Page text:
What is Talmud Tweets?

What is Talmud Tweets? A short, personal take on a page of Talmud - every day!

For several years now, I have been following the tradition of "Daf Yomi" - reading a set page of Talmud daily. With the start of a new 7 1/2 year cycle, I thought I would share a taste of what the Talmud offers, with a bit of personal commentary included. The idea is not to give a scholarly explanation. Rather, it is for those new to Talmud to give a little taste - a tweet, as it were - of the richness of this text and dialogue it contains. The Talmud is a window into a style of thinking as well as the world as it changed over the centuries of its compilation.

These are not literal "tweets" - I don't limit myself to 140 characters. Rather, these are intended to be short, quick takes - focusing in on one part of a much richer discussion. Hopefully, I will pique your interest. As Hillel says: "Go and study it!" (Shabbat 31a)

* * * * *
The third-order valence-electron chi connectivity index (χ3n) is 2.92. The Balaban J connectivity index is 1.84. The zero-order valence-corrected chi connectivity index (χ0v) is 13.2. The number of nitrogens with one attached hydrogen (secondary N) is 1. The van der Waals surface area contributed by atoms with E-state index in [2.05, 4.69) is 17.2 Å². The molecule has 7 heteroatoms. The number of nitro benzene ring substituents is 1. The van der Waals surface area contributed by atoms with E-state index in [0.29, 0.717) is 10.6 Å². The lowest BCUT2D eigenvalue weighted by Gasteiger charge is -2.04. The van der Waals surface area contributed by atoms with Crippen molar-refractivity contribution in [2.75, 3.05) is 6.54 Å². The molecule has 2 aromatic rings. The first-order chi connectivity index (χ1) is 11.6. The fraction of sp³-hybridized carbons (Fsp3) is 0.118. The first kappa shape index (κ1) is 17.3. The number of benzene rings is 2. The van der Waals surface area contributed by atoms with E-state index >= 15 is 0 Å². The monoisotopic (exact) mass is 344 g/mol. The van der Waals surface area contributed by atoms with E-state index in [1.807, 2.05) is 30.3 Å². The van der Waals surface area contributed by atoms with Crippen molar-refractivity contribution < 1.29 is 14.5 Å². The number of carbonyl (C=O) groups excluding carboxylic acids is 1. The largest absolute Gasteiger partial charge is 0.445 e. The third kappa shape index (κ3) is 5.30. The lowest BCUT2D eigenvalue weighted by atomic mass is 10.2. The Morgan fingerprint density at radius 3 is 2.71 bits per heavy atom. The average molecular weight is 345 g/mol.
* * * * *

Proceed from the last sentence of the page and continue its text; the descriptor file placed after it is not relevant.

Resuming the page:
Monday, June 24, 2013

Pesachim 4 – Delayed Reaction

The careful use of language is continued on this page with the announcement of death. The examples given show the person who holds the sad news as being circuitous in letting it be known, as a way of lessening the shock. For example – R. Hiyya asks for news of his brother from his nephew Rab:

When he went up [to Palestine from Babylonia] [R. Hiyya] asked him, ‘Is Aibu alive?’

‘[Ask me whether] my mother is alive,’ he replied.

‘Is your mother alive?’ asked he.

‘Is Aibu alive?’ he replied.

Which would almost be a comedy routine if it weren’t conveying sad news: both were dead. Incidentally, R. Hiyya’s short period of mourning serves as an example for how to mourn when the news of death has been greatly delayed. Instead of the traditional 7 days, only 1 day of mourning is observed – and any part of that one day (say the knowledge is given in the afternoon) counts as the whole.

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